Paint.net 4.3.8 is likely the last version for Windows 7 and Windows 8.1

Martin Brinkmann
Feb 20, 2022
Windows software
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19

The developer of the popular Paint.net image editor has released Paint.net 4.3.8 to the public on February 16, 2022. The new version marks the end of the 4.3.x branch of the application and support for Microsoft's operating systems Windows 7 and Windows 8.1.

paint.net 4.3.8

The next major version of the image editor, Paint.net 4.4, will support 64-bit or ARM devices running Windows 10 and later only. While there is a chance that a bug fix release will become available before Paint.net 4.4 is released, users of the application who use it on Windows 8.1 or older devices won't be able to upgrade to Paint.net 4.4 once it is released by the developer.

Paint.net 4.3.8 installs fine on all supported devices. Users can download the latest version from the project website or the Microsoft Store. Paint.net users may also select the question mark icon in the Paint.net interface and then about to display the current version of the application and run a check for updates.

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Paint.net 4.3.8 improves the performance of certain operations in the application. The change log mentions "greatly improved performance" for the Line/Curve and Shapes tools, and "improved performance" for the Move Selected Pixels tool when using Bicubic resampling.

Users of the image editor find a new command to toggle the layer visibility menu either by selecting Layers > Toggle Layer Visibility, or by using the keyboard shortcut Ctrl-Comma.

The remaining changes fix various issues in the application or update plugins that it uses to provide certain functionality. The most notable fix addresses a performance bug in the canvas renderer that caused tiles to be copied more often to the GPU than necessary. Another fix patches a "small memory leak" in the application.

Closing Words

Work on Paint.net 4.4 has started already and users who use the image editor on Windows 7 or 8.1 machines have two main options once it is released: either stick with the last release version, which will never be updated again, or switch to another image editor. Free image editors like GIMP continue to support older versions of Windows. While it seems likely that support will end eventually as well, switching to these ensures that the image editor receives updates until that happens.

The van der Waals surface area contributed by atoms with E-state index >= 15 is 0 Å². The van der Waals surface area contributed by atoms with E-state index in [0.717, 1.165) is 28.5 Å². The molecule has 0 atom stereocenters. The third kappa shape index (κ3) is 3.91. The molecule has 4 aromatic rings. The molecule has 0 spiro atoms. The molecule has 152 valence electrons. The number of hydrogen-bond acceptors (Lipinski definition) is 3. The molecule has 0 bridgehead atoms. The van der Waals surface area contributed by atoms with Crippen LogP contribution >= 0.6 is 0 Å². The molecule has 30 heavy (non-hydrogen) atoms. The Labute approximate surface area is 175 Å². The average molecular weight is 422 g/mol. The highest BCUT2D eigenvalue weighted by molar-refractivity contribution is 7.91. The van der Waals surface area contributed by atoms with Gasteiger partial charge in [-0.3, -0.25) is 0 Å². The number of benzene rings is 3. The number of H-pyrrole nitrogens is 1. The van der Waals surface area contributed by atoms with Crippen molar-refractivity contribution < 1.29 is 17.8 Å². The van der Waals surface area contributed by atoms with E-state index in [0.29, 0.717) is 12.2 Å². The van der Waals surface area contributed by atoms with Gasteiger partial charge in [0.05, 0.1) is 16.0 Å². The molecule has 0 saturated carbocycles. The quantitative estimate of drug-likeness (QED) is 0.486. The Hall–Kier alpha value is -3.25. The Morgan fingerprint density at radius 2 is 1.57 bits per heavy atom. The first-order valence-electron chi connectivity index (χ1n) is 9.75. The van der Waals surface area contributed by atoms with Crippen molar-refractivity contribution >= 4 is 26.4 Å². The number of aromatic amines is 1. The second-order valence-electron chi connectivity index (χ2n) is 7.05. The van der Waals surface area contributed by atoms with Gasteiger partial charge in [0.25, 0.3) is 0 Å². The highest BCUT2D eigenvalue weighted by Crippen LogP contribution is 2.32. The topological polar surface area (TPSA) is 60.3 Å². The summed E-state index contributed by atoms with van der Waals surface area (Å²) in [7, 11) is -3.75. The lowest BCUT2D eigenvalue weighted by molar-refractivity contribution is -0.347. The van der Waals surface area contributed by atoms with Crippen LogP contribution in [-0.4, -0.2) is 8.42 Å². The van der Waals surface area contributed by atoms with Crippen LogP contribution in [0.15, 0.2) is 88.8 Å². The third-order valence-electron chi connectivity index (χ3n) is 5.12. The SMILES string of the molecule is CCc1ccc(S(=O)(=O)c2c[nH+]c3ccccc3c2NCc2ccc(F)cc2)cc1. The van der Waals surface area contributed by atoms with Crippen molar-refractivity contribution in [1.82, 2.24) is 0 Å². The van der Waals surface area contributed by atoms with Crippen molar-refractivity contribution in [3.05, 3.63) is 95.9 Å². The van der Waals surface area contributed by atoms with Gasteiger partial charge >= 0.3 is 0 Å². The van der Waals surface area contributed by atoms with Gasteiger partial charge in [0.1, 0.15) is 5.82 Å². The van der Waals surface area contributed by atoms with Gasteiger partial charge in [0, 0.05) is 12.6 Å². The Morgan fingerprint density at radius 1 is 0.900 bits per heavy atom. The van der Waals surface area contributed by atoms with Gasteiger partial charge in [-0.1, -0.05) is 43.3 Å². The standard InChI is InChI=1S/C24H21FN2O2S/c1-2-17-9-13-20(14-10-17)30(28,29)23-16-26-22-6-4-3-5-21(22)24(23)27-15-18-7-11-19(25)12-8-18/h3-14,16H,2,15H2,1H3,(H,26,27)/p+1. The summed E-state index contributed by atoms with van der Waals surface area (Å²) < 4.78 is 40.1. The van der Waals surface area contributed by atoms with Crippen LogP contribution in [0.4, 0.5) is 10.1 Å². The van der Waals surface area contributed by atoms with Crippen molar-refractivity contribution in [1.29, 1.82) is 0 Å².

Updates may introduce support for new image formats and features, but also fix critical issues or security vulnerabilities.

Now You: which image editor do you use?

Summary
Paint.net 4.3.8 is likely the last version for Windows 7 and Windows 8.1
Article Name
Paint.net 4.3.8 is likely the last version for Windows 7 and Windows 8.1
Description
The developer of the popular Paint.net image editor has released Paint.net 4.3.8 to the public on February 16, 2022. It is likely that last version to support Windows 8.1 or older.
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Comments

  1. Anonymous said on February 20, 2022 at 8:08 am
    Reply

    RIP Paint.NET. Switching to GIMP.

    1. Claymore said on February 20, 2022 at 5:54 pm
      Reply

      Try Krita :)
      https://krita.org

      1. encryptedspankbank said on February 21, 2022 at 3:41 pm
        Reply

        Kritas is very good.. but nothing can beat Adobe CS6

  2. TheSomeone said on February 20, 2022 at 8:26 am
    Reply

    Is Pinta avaiable for Windows?

  3. toe_head2001 said on February 20, 2022 at 8:54 am
    Reply

    This headline is absolutely false; there will be more releases in the 4.3.x branch.
    Rick Brewster explicitly said as much here: https://twitter.com/rickbrewPDN/status/1494145423652515843

  4. Henk said on February 20, 2022 at 12:28 pm
    Reply

    What’s the problem here? If you like Paint.NET and have an older system, just keep the version that you have.

    Besides, new versions are not always better overall. Often when developers add something, you also lose something: and occasionally, looking back, what you lost may be worth just about as much as what you gained. Yes I mostly use a 64-bit Paint.NET 4.3.7 nowadays, but I still look back with affection to the good old version 3.5.11 of about nine years ago, which was perhaps the best balanced of them all. If tomorrow I were forced to go back to that version, it wouldn’t really mind.

    I guess all successful applications follow more or less the same life span: at first there is a “wonderful” stage of continuous and essential functional improvement, then follows a kind of “optimum” phase when they’re really at their best, with still a few welcome refinements, and finally there is always a stage of “disguised decline” with mainly (though sometimes necessary) platform modernizations and ever more bloat.